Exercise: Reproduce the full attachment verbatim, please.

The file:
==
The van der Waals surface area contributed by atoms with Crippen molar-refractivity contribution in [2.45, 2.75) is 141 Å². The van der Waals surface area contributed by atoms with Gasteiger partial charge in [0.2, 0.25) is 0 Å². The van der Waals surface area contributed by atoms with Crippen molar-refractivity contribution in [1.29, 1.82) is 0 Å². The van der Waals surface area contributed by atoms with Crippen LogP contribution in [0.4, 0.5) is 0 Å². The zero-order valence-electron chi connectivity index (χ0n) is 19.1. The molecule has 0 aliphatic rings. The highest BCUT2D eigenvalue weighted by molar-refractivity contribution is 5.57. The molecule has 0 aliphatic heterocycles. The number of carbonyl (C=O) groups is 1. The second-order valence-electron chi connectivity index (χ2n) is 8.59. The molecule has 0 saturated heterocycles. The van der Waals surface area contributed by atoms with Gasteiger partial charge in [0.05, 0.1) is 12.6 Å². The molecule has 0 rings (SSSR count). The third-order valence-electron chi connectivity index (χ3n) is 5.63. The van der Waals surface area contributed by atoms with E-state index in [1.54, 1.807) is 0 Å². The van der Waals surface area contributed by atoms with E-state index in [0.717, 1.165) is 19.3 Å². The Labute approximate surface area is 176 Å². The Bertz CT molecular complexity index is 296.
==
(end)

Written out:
The van der Waals surface area contributed by atoms with Crippen molar-refractivity contribution in [2.45, 2.75) is 141 Å². The van der Waals surface area contributed by atoms with Gasteiger partial charge in [0.2, 0.25) is 0 Å². The van der Waals surface area contributed by atoms with Crippen molar-refractivity contribution in [1.29, 1.82) is 0 Å². The van der Waals surface area contributed by atoms with Crippen LogP contribution in [0.4, 0.5) is 0 Å². The zero-order valence-electron chi connectivity index (χ0n) is 19.1. The molecule has 0 aliphatic rings. The highest BCUT2D eigenvalue weighted by molar-refractivity contribution is 5.57. The molecule has 0 aliphatic heterocycles. The number of carbonyl (C=O) groups is 1. The second-order valence-electron chi connectivity index (χ2n) is 8.59. The molecule has 0 saturated heterocycles. The van der Waals surface area contributed by atoms with Gasteiger partial charge in [0.05, 0.1) is 12.6 Å². The molecule has 0 rings (SSSR count). The third-order valence-electron chi connectivity index (χ3n) is 5.63. The van der Waals surface area contributed by atoms with E-state index in [1.54, 1.807) is 0 Å². The van der Waals surface area contributed by atoms with E-state index in [0.717, 1.165) is 19.3 Å². The Labute approximate surface area is 176 Å². The Bertz CT molecular complexity index is 296.